In particular embodiments, the screening mechanism uses at least one of the background checks to evaluate whether the searcher meets the privacy settings provided by the specific user via the privacy mechanism. Further, in a number of embodiments, communication from the searcher to the specific user is facilitated by a communication mechanism only if the searcher meets the privacy settings entered through the privacy mechanism by the specific user.

In some embodiments, when the search mechanism identifies a specific user meeting the search criteria, the screening mechanism then evaluates whether the searcher meets the privacy settings provided by the specific user via the privacy mechanism, for example. In certain embodiments, the specific user is identified to the searcher only if the searcher meets the privacy settings entered through the privacy mechanism by the specific user, for instance. Further, in a number of embodiments, the wide area network is specifically the Internet, the external database is a governmental database, or both. In addition, various other embodiments of the invention are also described herein.

BRIEF DESCRIPTION OF THE DRAWINGS

FIG. 1 is a flow chart showing a process by which a searcher searches for specific users in a social network;

FIG. 2 is a block diagram showing a schematic representation of a social network;

FIG. 3 is a view showing an exemplary privacy settings page used by a social network user to control their privacy settings;

FIG. 4 is a view showing an exemplary search results page displaying examples of users in a social network;

FIG. 5 is a view showing an exemplary search results page displaying examples of users in a social network, where one result is hidden giving the searching user limited viewing privileges;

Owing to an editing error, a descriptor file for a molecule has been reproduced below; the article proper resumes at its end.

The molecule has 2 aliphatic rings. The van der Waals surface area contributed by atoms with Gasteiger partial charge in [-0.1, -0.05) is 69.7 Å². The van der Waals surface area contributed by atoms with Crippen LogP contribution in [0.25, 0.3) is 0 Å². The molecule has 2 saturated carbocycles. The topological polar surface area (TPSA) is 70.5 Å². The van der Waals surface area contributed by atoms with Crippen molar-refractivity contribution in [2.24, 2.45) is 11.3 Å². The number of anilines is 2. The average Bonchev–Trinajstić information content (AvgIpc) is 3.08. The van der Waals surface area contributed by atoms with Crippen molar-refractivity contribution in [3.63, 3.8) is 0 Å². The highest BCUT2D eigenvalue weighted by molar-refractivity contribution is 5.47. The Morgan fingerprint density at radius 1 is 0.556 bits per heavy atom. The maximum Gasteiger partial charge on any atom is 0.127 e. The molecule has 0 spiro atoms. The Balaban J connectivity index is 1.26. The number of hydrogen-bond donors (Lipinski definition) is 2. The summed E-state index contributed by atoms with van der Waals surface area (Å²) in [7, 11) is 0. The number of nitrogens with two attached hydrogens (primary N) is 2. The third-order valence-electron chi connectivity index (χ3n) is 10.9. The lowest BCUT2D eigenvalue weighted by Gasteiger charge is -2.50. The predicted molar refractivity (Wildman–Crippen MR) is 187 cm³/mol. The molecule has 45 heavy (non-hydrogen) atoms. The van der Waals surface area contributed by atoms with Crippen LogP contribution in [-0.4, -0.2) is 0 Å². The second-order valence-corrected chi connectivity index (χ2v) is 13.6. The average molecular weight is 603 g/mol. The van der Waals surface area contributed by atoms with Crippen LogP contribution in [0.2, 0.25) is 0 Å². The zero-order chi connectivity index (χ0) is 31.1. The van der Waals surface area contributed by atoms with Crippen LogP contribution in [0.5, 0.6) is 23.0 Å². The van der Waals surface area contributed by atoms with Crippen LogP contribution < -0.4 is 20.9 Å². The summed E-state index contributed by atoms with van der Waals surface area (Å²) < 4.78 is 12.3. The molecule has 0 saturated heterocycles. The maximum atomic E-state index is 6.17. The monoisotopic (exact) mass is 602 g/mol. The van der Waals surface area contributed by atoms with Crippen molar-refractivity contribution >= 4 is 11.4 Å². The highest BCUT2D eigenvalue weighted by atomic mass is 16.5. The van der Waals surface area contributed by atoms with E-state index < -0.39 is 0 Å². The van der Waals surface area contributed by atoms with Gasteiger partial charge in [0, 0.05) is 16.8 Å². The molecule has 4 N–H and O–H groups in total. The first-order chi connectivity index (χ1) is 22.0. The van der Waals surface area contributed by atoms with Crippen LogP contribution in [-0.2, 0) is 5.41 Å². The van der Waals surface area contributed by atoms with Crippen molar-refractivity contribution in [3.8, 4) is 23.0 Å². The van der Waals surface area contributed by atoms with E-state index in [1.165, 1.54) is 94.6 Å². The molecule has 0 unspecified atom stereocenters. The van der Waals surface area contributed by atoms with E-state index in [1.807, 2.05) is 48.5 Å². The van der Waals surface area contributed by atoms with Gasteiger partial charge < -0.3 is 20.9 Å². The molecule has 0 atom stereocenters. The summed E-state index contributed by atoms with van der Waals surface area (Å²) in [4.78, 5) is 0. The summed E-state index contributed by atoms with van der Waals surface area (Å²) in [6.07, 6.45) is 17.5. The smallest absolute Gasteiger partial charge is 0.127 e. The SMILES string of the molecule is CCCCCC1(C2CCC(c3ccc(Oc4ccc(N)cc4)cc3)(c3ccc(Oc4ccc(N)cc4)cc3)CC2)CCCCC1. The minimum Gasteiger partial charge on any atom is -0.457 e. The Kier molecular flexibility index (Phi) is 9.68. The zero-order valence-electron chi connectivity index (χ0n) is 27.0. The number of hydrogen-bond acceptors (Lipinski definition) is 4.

FIG. 6 is a view showing an exemplary search results page displaying examples of users in a social network, where some results are hidden and the searching user is advised that they could view more search results if they had more connections;

FIG. 7 is a flow chart illustrating an example of a method of obtaining or providing search results in a computer-based social network in a manner that allows users to maintain a certain level of control over their privacy;

FIG. 8 is a flow chart illustrating an example of a method of controlling undesired unsolicited communications between users in a computer-based social network or a method of obtaining or providing search results in a computer-based social network in a manner that allows users to maintain a certain level of control over their privacy;

FIG. 9 is a block diagram illustrating an example of a system for controlling undesired unsolicited communications between users in a computer-based social network, or a system of obtaining or providing search results in a computer-based social network in a manner that allows users to maintain a certain level of control over their privacy; and

FIG. 10 is a Venn diagram showing the number of contacts that two users of a computer-based social network may have and illustrating how numbers of contacts, numbers of contacts in common, and percentages of contacts in common between the two users may change over time.

DETAILED DESCRIPTION OF EXAMPLES OF EMBODIMENTS

The invention is described in detail with particular reference to certain exemplary embodiments, but it is not limited to such embodiments. It will be apparent to those of skill in the art that various features, variations, and modifications can be included or excluded, within different embodiments and the requirements of a particular use.

Various embodiments provide interfaces and algorithms for a member or user in social network (or an adult guardian thereof) to control who is able to find their name or profile (or both) in a search or browsing context and then engage them. Numerous embodiments can be described by way of the accompanying drawings.